After unsuccessful dialogue with China in April, the U.S. government began working on a proposition in June to impose tariffs and fines on foreign-sourced steel, suggesting that all pipelines operating on American soil use only American-sourced steel.
Ideally, implementing the tariff would result in the accomplishment of three main objectives: bolstering the economy via an influx of funding into local production, lowering the price of steel by avoiding fines imposed by foreign manufacturers, and moving jobs “back” to the U.S. by creating on-shore job openings.
While U.S. lawmakers decided in July to shelve the proposition for further discernment, it’s enough to have steel industry trade partners wary. The big question on everyone’s minds being: will a system that disincentivizes the most economically sound way of acquiring steel work?
Section 232 & The Trade Expansion Act
The proposed tariff policy hinges primarily on two things. First is Section 232 of the Trade Expansion Act of 1962 which authorizes the President to impose import restrictions to protect U.S. national security. Under Section 232, the Commerce Department initially conducts an investigation to determine the effects of imports on U.S. ‘national security.’
The second cornerstone has to do with the aforementioned “threat” to national security, namely: job security in the U.S., or lack thereof. The U.S. basically views cheap steel exports as being the cause of a deficit of available jobs. The proposed policy uses Section 232 as a means to justify this view, however, there have been questions raised as to whether the current unemployment rate of 4.3% in the U.S. (which is at an all-time low) as of July 2017 actually merits a “national security” issue.
Trade War Possibilities
Furthermore, analysts have pondered that instead of creating more jobs, a tariff could backfire because it would raise the prices of essential production materials and invite not just a slowing of trade but retaliation from competitors and would-be-former suppliers. Implementing strict trade restrictions could also violate International Trade Agreements which are currently in place.
This viewpoint is based on choices made by previous administrations: in 2002, for example, former U.S. President Bush imposed tariffs of up to 30% on steel imported from Japan and the European Union (EU) which cost 200,000 jobs in steel-involved industries, with the unemployment rate being at 6% by the end of 2002.
It’s also interesting to note that the U.S. actually imports the smallest amount of its cheap steel from China: in 2016, the U.S. only imported 4% from the Republic, and imported mostly from the European Union (23.3%) and Canada (18.2%).
The U.S. has much more at stake than China does when it comes to steel. China’s main issue is overproduction which it takes care of by supplying a wide variety of markets, creating a boom of income for both themselves and the companies and industries they supply–losing the U.S. as a client would effectively deal them negligible damage.
However, it could hurt the U.S. because they would be alienating possible allies (e.g. the EU, Canada) or taxing China for no good reason whilst pouring loads of resources into making their own steel or both. Canada, Australia, and the European Union raised warnings against the administration’s implementations of the tariffs following the talks back in April.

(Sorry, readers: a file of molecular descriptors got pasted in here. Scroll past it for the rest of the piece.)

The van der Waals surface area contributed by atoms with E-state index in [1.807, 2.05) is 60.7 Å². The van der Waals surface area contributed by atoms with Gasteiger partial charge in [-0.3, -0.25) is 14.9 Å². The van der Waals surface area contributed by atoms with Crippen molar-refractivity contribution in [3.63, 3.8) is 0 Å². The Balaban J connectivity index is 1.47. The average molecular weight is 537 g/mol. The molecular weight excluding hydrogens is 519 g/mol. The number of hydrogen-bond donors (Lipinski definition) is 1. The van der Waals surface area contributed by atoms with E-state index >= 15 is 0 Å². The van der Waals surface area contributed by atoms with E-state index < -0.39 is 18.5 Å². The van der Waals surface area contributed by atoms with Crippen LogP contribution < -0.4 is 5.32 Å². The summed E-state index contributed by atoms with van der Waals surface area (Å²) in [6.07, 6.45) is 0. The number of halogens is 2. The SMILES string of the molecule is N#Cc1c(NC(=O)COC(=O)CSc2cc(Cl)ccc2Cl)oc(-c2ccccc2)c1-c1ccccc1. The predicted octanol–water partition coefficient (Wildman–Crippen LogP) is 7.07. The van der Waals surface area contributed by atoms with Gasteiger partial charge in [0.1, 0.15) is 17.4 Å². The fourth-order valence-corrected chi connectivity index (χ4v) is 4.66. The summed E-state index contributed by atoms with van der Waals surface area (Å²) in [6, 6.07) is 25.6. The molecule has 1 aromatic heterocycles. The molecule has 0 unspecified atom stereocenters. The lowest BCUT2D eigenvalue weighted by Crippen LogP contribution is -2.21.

The U.S. Chamber of Commerce also released a statement in which it said that employing protectionist measures would jeopardize not just jobs or U.S. production but the ability of U.S. exports to do well. They emphasized the fact that American-made or American-owned goods and services cater to an audience that is primarily outside the U.S., or 95% of their consumer market.
Supply Chain Implications
One of the biggest arguments against the steel tariff have come from steelmakers themselves, expressing concern over the impact that tariffs may have on their supply chains.
The Truck and Engine Manufacturers Associations wrote to the Department of Commerce, expressing worry over the tariffs sending steel prices through the roof which may cause their clients to seek supply elsewhere. Steelmakers such as ArcelorMittal, Tenaris, Evraz, Steelscape, and Harris Steel are all subsidiaries which operate in America but have foreign parent companies– concern has been expressed over how their situation would be handled, what with their pipeline operations consisting mostly of foreign-sourced steel, oil, and labor.
The tariff could also very heavily impact U.S. ports, port workers, and the already-embattled shipping industry: in 2016, 960,000 metric tons of steel were moved via the Lower Columbia River route alone. At the Ports of Kalama and Vancouver, more than 850 jobs have to do with steel shipping. If the steel prices in the U.S. rise, this could potentially lead to industry leaders looking for different sources of steel, subsequently resulting in production cuts and layoffs at U.S. ports.
The Future & Possible Alternatives
Given the high-risk implications of implementing a tariff on foreign-sourced steel, the proposition as it is doesn’t seem likely to be effective. Some steelmakers who operate between borders such as TransCanada which moves oil and steel between the U.S. and Canada, have suggested that the U.S. may do better to incentivize supporting local steel rather than requiring its use or penalizing foreign trade.